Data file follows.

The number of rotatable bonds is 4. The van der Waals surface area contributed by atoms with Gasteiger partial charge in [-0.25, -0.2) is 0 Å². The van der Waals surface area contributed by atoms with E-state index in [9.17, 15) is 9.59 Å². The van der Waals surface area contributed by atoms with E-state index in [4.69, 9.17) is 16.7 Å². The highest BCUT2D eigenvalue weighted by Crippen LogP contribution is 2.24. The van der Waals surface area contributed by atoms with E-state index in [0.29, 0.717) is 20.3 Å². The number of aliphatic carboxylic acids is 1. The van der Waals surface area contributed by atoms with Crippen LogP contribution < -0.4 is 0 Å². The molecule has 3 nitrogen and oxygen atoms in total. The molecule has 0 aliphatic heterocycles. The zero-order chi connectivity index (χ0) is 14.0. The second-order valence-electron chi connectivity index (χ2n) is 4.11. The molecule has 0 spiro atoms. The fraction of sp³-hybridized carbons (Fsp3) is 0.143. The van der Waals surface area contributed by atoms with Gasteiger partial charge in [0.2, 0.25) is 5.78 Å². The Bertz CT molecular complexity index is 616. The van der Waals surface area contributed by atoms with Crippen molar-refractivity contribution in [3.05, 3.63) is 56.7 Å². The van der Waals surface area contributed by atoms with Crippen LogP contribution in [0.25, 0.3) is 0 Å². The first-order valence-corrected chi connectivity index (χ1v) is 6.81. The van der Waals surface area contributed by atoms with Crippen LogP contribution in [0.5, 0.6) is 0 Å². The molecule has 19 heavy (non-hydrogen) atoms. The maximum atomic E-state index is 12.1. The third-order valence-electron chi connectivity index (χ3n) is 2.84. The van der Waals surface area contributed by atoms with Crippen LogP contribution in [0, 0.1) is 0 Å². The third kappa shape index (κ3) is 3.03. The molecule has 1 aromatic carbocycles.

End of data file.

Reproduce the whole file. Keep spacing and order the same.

The number of rotatable bonds is 4. The van der Waals surface area contributed by atoms with Gasteiger partial charge in [-0.25, -0.2) is 0 Å². The van der Waals surface area contributed by atoms with E-state index in [9.17, 15) is 9.59 Å². The van der Waals surface area contributed by atoms with E-state index in [4.69, 9.17) is 16.7 Å². The highest BCUT2D eigenvalue weighted by Crippen LogP contribution is 2.24. The van der Waals surface area contributed by atoms with E-state index in [0.29, 0.717) is 20.3 Å². The number of aliphatic carboxylic acids is 1. The van der Waals surface area contributed by atoms with Crippen LogP contribution < -0.4 is 0 Å². The molecule has 3 nitrogen and oxygen atoms in total. The molecule has 0 aliphatic heterocycles. The zero-order chi connectivity index (χ0) is 14.0. The second-order valence-electron chi connectivity index (χ2n) is 4.11. The molecule has 0 spiro atoms. The fraction of sp³-hybridized carbons (Fsp3) is 0.143. The van der Waals surface area contributed by atoms with Gasteiger partial charge in [0.2, 0.25) is 5.78 Å². The Bertz CT molecular complexity index is 616. The van der Waals surface area contributed by atoms with Crippen molar-refractivity contribution in [3.05, 3.63) is 56.7 Å². The van der Waals surface area contributed by atoms with Crippen LogP contribution in [0.25, 0.3) is 0 Å². The first-order valence-corrected chi connectivity index (χ1v) is 6.81. The van der Waals surface area contributed by atoms with Crippen LogP contribution in [0.5, 0.6) is 0 Å². The molecule has 19 heavy (non-hydrogen) atoms. The maximum atomic E-state index is 12.1. The third-order valence-electron chi connectivity index (χ3n) is 2.84. The van der Waals surface area contributed by atoms with Crippen LogP contribution in [0, 0.1) is 0 Å². The third kappa shape index (κ3) is 3.03. The molecule has 1 aromatic carbocycles.